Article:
the value of the field. Direct hexadecimal (0-FF) or decimal (0-255)
     values may be specified. The special value v can be used to arrange that
     the next integer argument be taken from the argument list. For retrieving
     output (with -i), this part of the field cannot be used.

     The third part specifies the length of the field. This is optional and
     defaults to one byte if not specified. The length may be specified in
     bits by prefixing it with b or t, or in bytes by prefixing it with i. Ad-
     ditionally, character arrays can be specified by prefixing with c or,
     with zeroed trailing spaces, with z. Bits are packed together tightly and
     begin with the high bit. New bytes are started when a byte fills or an i
     field is next. i fields indicate a 1-4 byte integral value that must al-
     ready be given in SCSI byte order (most significant byte first). Other-
     wise, the field value specified will be swapped into SCSI byte order.

     Retrieving data (with -i) follows similarly but without field values. Be-
     sides field specifiers, the command can also include control operations,
     which currently includes seeking operations used to ignore returned data.
     Seek operations are composed of the s character followed by the absolute
     position to skip to. If the position is prefixed with a +, the position
     is interpreted relative to the current position.

     Entire fields can be suppressed from being returned with the * modifier
     prepended to the field width.

     Here are some examples:

     s8 z8 z16 z4
          Seek to position 8 and specify three fields of lengths 8 bytes, 16
          bytes, and 4 bytes.

     1A 2
          Specify a one-byte field with the hexadecimal value 0x1A followed by
          another one-byte field with the decimal value 2.

          Specify a one-byte field whose value will be determined from the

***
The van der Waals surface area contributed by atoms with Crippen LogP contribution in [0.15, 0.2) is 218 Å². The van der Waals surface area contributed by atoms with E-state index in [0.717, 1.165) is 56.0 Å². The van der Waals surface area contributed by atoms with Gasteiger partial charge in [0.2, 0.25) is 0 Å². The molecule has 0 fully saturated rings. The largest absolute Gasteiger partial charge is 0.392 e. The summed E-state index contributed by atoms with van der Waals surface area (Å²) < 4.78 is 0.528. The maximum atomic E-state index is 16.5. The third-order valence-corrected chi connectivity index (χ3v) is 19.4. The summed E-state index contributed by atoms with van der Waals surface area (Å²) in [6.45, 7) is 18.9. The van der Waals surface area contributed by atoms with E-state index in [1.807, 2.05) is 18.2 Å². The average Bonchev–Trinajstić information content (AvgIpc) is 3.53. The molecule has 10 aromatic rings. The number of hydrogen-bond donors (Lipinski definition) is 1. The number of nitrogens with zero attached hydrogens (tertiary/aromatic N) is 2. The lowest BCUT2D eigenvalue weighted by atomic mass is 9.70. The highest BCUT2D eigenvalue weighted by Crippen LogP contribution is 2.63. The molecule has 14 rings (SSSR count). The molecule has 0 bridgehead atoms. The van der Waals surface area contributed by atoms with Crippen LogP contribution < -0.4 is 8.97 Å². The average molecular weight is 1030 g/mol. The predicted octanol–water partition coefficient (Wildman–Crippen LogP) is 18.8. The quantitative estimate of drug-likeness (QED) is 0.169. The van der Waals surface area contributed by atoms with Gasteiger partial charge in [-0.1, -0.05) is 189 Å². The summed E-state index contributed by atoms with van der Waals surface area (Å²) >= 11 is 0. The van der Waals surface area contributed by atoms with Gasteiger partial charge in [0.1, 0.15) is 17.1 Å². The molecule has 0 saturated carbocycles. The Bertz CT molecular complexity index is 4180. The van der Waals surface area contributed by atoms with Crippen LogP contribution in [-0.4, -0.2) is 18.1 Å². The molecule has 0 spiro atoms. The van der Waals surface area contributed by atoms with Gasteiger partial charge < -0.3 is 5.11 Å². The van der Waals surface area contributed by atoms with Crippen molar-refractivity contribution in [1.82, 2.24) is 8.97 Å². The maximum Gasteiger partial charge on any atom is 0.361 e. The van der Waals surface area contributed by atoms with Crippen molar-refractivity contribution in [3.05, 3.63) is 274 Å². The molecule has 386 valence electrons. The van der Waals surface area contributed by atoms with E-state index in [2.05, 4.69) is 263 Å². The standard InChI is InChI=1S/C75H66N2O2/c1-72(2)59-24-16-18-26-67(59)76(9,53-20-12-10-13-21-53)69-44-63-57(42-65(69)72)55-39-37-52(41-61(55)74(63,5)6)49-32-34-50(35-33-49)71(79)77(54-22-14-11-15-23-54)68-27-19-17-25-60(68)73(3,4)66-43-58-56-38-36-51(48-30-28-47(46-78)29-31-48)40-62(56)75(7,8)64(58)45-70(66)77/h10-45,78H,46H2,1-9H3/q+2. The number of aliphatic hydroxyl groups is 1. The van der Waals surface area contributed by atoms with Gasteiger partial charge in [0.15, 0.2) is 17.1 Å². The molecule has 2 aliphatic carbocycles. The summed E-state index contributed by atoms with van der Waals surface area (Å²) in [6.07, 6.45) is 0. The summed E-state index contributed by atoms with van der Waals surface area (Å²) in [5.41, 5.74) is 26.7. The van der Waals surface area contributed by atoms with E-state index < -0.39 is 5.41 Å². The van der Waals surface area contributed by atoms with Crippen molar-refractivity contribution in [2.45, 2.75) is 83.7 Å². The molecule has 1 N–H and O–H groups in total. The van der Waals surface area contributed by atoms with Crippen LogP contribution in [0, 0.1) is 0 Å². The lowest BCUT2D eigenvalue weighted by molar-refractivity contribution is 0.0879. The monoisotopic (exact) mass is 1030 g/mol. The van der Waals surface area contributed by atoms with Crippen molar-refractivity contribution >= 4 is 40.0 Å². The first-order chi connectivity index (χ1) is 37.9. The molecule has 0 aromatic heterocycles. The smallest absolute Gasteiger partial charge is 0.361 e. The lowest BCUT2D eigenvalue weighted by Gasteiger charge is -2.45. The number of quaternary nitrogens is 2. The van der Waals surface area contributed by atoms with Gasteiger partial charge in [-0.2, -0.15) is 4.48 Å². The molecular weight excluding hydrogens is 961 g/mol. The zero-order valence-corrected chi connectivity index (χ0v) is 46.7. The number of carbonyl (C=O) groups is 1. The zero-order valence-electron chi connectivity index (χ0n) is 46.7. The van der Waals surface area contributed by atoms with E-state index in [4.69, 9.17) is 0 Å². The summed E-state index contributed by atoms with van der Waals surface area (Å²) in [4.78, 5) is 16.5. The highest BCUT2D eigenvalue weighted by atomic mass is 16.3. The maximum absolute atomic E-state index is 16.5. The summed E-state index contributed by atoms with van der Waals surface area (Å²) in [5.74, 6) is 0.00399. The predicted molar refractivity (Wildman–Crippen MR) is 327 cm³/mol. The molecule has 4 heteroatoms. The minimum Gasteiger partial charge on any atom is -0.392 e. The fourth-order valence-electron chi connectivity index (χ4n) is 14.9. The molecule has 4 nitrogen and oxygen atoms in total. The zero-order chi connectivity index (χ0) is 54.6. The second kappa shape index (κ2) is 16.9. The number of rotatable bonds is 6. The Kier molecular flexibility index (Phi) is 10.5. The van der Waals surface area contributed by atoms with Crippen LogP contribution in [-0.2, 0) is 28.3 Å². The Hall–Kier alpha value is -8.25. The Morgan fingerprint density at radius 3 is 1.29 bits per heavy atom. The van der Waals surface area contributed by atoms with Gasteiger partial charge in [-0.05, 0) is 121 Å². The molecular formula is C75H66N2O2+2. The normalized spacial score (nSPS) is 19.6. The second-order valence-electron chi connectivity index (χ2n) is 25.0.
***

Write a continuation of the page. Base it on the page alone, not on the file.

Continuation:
next argument in the argument list.

     0:7  Specify a 7-bit field with a value of zero.

     *b3 b5
          Specify a three-bit field that will be suppressed from being re-
          turned and a five-bit field that will be returned.


     SU_DEBUG_OUTPUT    This variable can be set to a file to send debugging
                        output to that file.

     SU_DEBUG_LEVEL     This variable can be set to a non-zero integer to in-
                        crease the level of debugging. Currently this is an on
                        or off thing; it should perhaps use the ioctl to set
                        the debug level in the kernel and then set it back to
                        zero at program exit.

     SU_DEBUG_TRUNCATE  This variable can be set to an integer to limit the
                        amount of data phase output sent to the debugging

     EDITOR             This variable determines the editor to use for the
                        mode editor.




     To verify that the device type for the disk /dev/rsd0c is 0 (direct ac-
     cess device):

           # scsi -f /dev/rsd0c -c "12 0 0 0 64 0" -i 64 "*b3 b5"

     To do an inquiry to /dev/rsd2c:

           # scsi -f /dev/rsd2c -c "12 0 0 0 64 0" -i 64 "s8 z8 z16 z4"
           FUJITSU M2654S-512 010P

     To spin down /dev/rsd2c:

           # scsi -f /dev/rsd2c -c "1b 0 0 0 0 0"

     To edit mode page 1 on /dev/rsd2c and store it permanently on the drive
     (set AWRE and ARRE to 1 to enable bad block remapping):

           # scsi -f /dev/rsd2c -m 1 -e -P 3


     ioctl(2), scsi(4)


     The scsi command appeared in 386BSD to support the new
     reprobe and user SCSI commands.


     Some devices respond to an inquiry for all LUNs. This will cause them to
     come online up to 8 times during reprobe to different logical units.

     scsi -f /dev/rsd0c -c "4 0 0 0 0 0" permits anyone who can write to
     /dev/rsd0c to format the disk drive.

MirOS BSD #10-current          October 11, 1993                              2